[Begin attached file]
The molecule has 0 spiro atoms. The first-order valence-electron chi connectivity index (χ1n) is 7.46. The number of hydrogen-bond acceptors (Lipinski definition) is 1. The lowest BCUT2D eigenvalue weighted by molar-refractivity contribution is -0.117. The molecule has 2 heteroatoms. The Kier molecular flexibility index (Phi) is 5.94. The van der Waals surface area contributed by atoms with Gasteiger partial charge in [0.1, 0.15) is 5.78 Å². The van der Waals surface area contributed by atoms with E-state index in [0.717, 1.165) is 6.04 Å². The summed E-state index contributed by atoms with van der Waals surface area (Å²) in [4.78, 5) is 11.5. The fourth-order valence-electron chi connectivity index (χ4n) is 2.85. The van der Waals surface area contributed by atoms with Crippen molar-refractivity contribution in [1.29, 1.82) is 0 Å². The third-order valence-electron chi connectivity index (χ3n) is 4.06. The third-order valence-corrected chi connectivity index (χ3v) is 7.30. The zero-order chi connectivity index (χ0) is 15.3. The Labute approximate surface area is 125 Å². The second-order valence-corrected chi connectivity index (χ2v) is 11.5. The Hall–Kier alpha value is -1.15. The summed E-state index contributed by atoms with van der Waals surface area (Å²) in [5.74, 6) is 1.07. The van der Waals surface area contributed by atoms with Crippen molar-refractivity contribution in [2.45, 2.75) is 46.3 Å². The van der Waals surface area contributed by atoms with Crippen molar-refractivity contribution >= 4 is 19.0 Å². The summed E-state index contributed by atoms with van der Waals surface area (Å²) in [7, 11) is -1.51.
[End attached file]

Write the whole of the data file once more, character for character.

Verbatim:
The molecule has 0 spiro atoms. The first-order valence-electron chi connectivity index (χ1n) is 7.46. The number of hydrogen-bond acceptors (Lipinski definition) is 1. The lowest BCUT2D eigenvalue weighted by molar-refractivity contribution is -0.117. The molecule has 2 heteroatoms. The Kier molecular flexibility index (Phi) is 5.94. The van der Waals surface area contributed by atoms with Gasteiger partial charge in [0.1, 0.15) is 5.78 Å². The van der Waals surface area contributed by atoms with E-state index in [0.717, 1.165) is 6.04 Å². The summed E-state index contributed by atoms with van der Waals surface area (Å²) in [4.78, 5) is 11.5. The fourth-order valence-electron chi connectivity index (χ4n) is 2.85. The van der Waals surface area contributed by atoms with Crippen molar-refractivity contribution in [1.29, 1.82) is 0 Å². The third-order valence-electron chi connectivity index (χ3n) is 4.06. The third-order valence-corrected chi connectivity index (χ3v) is 7.30. The zero-order chi connectivity index (χ0) is 15.3. The Labute approximate surface area is 125 Å². The second-order valence-corrected chi connectivity index (χ2v) is 11.5. The Hall–Kier alpha value is -1.15. The summed E-state index contributed by atoms with van der Waals surface area (Å²) in [5.74, 6) is 1.07. The van der Waals surface area contributed by atoms with Crippen molar-refractivity contribution in [2.45, 2.75) is 46.3 Å². The van der Waals surface area contributed by atoms with Crippen molar-refractivity contribution >= 4 is 19.0 Å². The summed E-state index contributed by atoms with van der Waals surface area (Å²) in [7, 11) is -1.51.